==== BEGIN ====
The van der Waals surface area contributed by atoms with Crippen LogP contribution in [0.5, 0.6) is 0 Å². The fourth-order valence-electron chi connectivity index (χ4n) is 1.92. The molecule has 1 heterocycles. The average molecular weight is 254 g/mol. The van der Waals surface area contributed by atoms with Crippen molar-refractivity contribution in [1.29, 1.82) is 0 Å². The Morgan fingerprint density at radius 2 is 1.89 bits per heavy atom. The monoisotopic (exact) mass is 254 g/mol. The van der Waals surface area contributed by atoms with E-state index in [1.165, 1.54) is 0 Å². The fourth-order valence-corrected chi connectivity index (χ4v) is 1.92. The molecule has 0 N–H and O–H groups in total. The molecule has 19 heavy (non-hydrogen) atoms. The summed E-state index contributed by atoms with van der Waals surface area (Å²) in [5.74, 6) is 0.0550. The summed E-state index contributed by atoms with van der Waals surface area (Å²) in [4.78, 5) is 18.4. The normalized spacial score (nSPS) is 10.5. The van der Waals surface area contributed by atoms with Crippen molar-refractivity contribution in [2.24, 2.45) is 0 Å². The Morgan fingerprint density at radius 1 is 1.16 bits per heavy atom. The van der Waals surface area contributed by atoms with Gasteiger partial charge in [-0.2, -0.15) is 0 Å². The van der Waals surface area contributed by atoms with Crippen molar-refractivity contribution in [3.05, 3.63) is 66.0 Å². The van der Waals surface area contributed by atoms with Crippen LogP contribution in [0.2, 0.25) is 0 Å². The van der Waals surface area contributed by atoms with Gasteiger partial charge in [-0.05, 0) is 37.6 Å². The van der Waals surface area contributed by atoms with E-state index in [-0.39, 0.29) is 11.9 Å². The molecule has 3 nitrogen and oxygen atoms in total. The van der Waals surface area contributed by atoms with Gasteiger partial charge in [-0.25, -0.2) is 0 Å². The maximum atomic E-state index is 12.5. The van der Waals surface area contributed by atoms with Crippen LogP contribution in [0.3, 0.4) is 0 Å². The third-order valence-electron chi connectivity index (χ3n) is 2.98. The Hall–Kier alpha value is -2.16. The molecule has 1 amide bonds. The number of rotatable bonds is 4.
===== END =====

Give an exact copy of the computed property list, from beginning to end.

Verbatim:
The van der Waals surface area contributed by atoms with Crippen LogP contribution in [0.5, 0.6) is 0 Å². The fourth-order valence-electron chi connectivity index (χ4n) is 1.92. The molecule has 1 heterocycles. The average molecular weight is 254 g/mol. The van der Waals surface area contributed by atoms with Crippen molar-refractivity contribution in [1.29, 1.82) is 0 Å². The Morgan fingerprint density at radius 2 is 1.89 bits per heavy atom. The monoisotopic (exact) mass is 254 g/mol. The van der Waals surface area contributed by atoms with E-state index in [1.165, 1.54) is 0 Å². The fourth-order valence-corrected chi connectivity index (χ4v) is 1.92. The molecule has 0 N–H and O–H groups in total. The molecule has 19 heavy (non-hydrogen) atoms. The summed E-state index contributed by atoms with van der Waals surface area (Å²) in [5.74, 6) is 0.0550. The summed E-state index contributed by atoms with van der Waals surface area (Å²) in [4.78, 5) is 18.4. The normalized spacial score (nSPS) is 10.5. The van der Waals surface area contributed by atoms with Crippen molar-refractivity contribution in [2.24, 2.45) is 0 Å². The Morgan fingerprint density at radius 1 is 1.16 bits per heavy atom. The van der Waals surface area contributed by atoms with Gasteiger partial charge in [-0.2, -0.15) is 0 Å². The van der Waals surface area contributed by atoms with Crippen molar-refractivity contribution in [3.05, 3.63) is 66.0 Å². The van der Waals surface area contributed by atoms with Crippen LogP contribution in [0.2, 0.25) is 0 Å². The van der Waals surface area contributed by atoms with Gasteiger partial charge in [-0.05, 0) is 37.6 Å². The van der Waals surface area contributed by atoms with E-state index in [-0.39, 0.29) is 11.9 Å². The molecule has 3 nitrogen and oxygen atoms in total. The van der Waals surface area contributed by atoms with Gasteiger partial charge in [-0.25, -0.2) is 0 Å². The maximum atomic E-state index is 12.5. The van der Waals surface area contributed by atoms with Crippen LogP contribution in [0.3, 0.4) is 0 Å². The third-order valence-electron chi connectivity index (χ3n) is 2.98. The Hall–Kier alpha value is -2.16. The molecule has 1 amide bonds. The number of rotatable bonds is 4.